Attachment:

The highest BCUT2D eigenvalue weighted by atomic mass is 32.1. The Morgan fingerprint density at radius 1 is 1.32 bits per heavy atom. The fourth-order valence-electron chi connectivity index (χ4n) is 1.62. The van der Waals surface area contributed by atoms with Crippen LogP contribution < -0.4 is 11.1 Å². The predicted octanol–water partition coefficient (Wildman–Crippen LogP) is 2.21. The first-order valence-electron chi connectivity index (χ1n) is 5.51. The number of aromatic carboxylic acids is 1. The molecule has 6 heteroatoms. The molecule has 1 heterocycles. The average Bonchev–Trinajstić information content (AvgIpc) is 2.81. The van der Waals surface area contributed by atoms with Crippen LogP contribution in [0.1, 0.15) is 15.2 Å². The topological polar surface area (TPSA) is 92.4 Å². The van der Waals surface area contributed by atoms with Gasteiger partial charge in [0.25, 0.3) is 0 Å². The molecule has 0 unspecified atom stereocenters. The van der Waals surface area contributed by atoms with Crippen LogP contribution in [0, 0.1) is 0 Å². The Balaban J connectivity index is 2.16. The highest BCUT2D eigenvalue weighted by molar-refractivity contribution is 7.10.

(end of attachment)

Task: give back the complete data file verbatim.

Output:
The highest BCUT2D eigenvalue weighted by atomic mass is 32.1. The Morgan fingerprint density at radius 1 is 1.32 bits per heavy atom. The fourth-order valence-electron chi connectivity index (χ4n) is 1.62. The van der Waals surface area contributed by atoms with Crippen LogP contribution < -0.4 is 11.1 Å². The predicted octanol–water partition coefficient (Wildman–Crippen LogP) is 2.21. The first-order valence-electron chi connectivity index (χ1n) is 5.51. The number of aromatic carboxylic acids is 1. The molecule has 6 heteroatoms. The molecule has 1 heterocycles. The average Bonchev–Trinajstić information content (AvgIpc) is 2.81. The van der Waals surface area contributed by atoms with Crippen LogP contribution in [0.1, 0.15) is 15.2 Å². The topological polar surface area (TPSA) is 92.4 Å². The van der Waals surface area contributed by atoms with Gasteiger partial charge in [0.25, 0.3) is 0 Å². The molecule has 0 unspecified atom stereocenters. The van der Waals surface area contributed by atoms with Crippen LogP contribution in [0, 0.1) is 0 Å². The Balaban J connectivity index is 2.16. The highest BCUT2D eigenvalue weighted by molar-refractivity contribution is 7.10.